People pedal past a building shaped as a Chinese ancient coin on April 21, 2007 in Shenyang of Liaoning Province, China. (China Photos/Getty Images)People pedal past a building shaped as a Chinese ancient coin on April 21, 2007 in Shenyang of Liaoning Province, China. (China Photos/Getty Images)

After a record amount of capital outflows from China in 2016, Beijing is looking to reverse course this year.

Chinese authorities’ efforts to restrict capital outflows appear to be working. Foreign exchange reserves rose for four consecutive months through May, as inflows finally exceeded outflows. Outbound direct investment dropped almost 46 percent during the first six months of 2017 compared to the same period last year, according to official data.

Beijing is using a multipronged approach to stem the money flow. Regulators have restricted fundraising activities of insurance companies, a main source of recent foreign acquisitions. The China Banking Regulatory Commission (CBRC) in late June asked banks to check their exposure to several conglomerates with activities abroad, including the Dalian Wanda Group. And most recently, regulators are applying stricter standards before approving foreign investments and using state-controlled media to root out offenders.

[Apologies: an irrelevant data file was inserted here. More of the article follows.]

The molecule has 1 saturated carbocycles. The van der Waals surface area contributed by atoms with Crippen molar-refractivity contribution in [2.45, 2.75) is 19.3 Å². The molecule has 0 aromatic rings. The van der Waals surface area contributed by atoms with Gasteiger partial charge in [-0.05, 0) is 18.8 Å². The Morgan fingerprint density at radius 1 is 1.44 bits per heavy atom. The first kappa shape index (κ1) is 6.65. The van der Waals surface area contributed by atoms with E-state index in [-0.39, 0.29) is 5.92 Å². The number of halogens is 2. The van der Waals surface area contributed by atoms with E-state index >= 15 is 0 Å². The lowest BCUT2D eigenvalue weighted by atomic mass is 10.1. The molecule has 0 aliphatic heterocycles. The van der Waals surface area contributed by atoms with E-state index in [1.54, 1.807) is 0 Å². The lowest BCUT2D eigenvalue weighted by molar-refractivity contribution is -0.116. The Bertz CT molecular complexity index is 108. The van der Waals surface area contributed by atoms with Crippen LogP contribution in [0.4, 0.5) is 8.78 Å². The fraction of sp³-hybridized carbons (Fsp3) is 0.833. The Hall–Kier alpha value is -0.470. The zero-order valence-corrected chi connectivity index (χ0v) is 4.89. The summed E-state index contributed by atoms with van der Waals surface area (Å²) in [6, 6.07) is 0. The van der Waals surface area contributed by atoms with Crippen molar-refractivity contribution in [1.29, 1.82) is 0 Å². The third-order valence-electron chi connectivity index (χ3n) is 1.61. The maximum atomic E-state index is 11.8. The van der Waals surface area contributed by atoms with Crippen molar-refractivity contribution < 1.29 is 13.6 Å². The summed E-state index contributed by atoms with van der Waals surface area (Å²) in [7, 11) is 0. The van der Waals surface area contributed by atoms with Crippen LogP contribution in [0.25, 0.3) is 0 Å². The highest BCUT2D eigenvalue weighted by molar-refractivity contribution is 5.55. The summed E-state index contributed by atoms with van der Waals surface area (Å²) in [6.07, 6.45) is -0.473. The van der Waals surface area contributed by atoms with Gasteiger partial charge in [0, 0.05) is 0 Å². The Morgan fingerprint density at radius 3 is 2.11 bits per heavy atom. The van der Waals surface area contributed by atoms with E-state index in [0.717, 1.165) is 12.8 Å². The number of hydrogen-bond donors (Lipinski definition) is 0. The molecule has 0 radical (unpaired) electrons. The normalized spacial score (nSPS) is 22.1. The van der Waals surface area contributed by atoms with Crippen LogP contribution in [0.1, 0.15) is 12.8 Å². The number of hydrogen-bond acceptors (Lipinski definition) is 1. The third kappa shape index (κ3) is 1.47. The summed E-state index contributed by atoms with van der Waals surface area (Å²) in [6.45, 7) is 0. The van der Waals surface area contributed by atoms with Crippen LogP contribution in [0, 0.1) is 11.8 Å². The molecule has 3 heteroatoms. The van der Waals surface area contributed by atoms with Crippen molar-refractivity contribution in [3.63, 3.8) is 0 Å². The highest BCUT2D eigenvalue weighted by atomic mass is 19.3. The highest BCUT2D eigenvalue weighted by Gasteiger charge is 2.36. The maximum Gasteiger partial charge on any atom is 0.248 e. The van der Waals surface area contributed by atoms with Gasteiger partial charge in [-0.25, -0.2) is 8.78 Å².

China is especially targeting so-called “asset transfers,” or purchases of foreign assets with little to no potential economic returns. Such purchases, regulators believe, are purely used to shift or launder funds abroad.

“China will continue to encourage only genuine and rule-abiding outbound investments by financially competent companies,” said Wang Chunying, a spokesperson at the State Administration of Foreign Exchange (SAFE), according to Caixin, a mainland business magazine. SAFE is China’s foreign-exchange regulator.

Reading between the lines, it’s clear that regulators believe some recent high-profile foreign acquisitions were backed by dubious financing, and the quality of such assets raises questions.

Leveraging Media

Beijing has also utilized the state-controlled media to step up criticism of the recent string of high-profile overseas acquisitions by Chinese companies, where academic and business experts publicly question the motivation behind such deals.

During a July 18 segment shown on state-owned China Central Television (CCTV), the host asked why a little-known Chinese appliance retailer would buy the Italian soccer club Internazionale, also known as Inter Milan, given that the company had been losing money for the last five years.

“Some companies are already highly indebted at home, yet they spend lavishly with bank loans abroad. … I think many overseas acquisition deals have a low chance of generating cash flow, and I cannot exclude the possibility of money laundering,” said Yin Zhongli, a researcher with the Chinese Academy of Social Sciences, during the CCTV segment, according to the South China Morning Post. The Chinese Academy of Social Sciences is a think tank affiliated with the State Council, China’s cabinet.

Publicly traded shares of Suning, the appliance retailer that bought Inter Milan, immediately fell intraday following the CCTV segment. Yin Zhongli, the academic researcher, later clarified that he did not intend to call out Suning in particular, but was commenting in general about Chinese firms buying assets abroad.